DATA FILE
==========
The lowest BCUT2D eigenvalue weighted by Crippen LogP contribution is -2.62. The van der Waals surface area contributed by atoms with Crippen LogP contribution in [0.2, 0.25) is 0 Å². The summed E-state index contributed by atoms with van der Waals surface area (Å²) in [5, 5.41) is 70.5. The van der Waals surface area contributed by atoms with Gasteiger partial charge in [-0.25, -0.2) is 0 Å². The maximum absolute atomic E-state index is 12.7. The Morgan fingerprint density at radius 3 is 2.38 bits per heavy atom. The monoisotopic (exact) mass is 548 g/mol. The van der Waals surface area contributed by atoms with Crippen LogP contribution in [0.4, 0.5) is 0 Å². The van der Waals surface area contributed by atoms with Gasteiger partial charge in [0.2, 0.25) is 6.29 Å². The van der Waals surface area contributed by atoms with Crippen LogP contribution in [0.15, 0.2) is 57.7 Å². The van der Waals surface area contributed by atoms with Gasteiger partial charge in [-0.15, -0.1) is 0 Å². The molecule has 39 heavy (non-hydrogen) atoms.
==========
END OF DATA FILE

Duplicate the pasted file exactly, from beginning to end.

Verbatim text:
The lowest BCUT2D eigenvalue weighted by Crippen LogP contribution is -2.62. The van der Waals surface area contributed by atoms with Crippen LogP contribution in [0.2, 0.25) is 0 Å². The summed E-state index contributed by atoms with van der Waals surface area (Å²) in [5, 5.41) is 70.5. The van der Waals surface area contributed by atoms with Gasteiger partial charge in [-0.25, -0.2) is 0 Å². The maximum absolute atomic E-state index is 12.7. The Morgan fingerprint density at radius 3 is 2.38 bits per heavy atom. The monoisotopic (exact) mass is 548 g/mol. The van der Waals surface area contributed by atoms with Crippen LogP contribution in [0.4, 0.5) is 0 Å². The van der Waals surface area contributed by atoms with Gasteiger partial charge in [0.2, 0.25) is 6.29 Å². The van der Waals surface area contributed by atoms with Crippen LogP contribution in [0.15, 0.2) is 57.7 Å². The van der Waals surface area contributed by atoms with Gasteiger partial charge in [-0.15, -0.1) is 0 Å². The molecule has 39 heavy (non-hydrogen) atoms.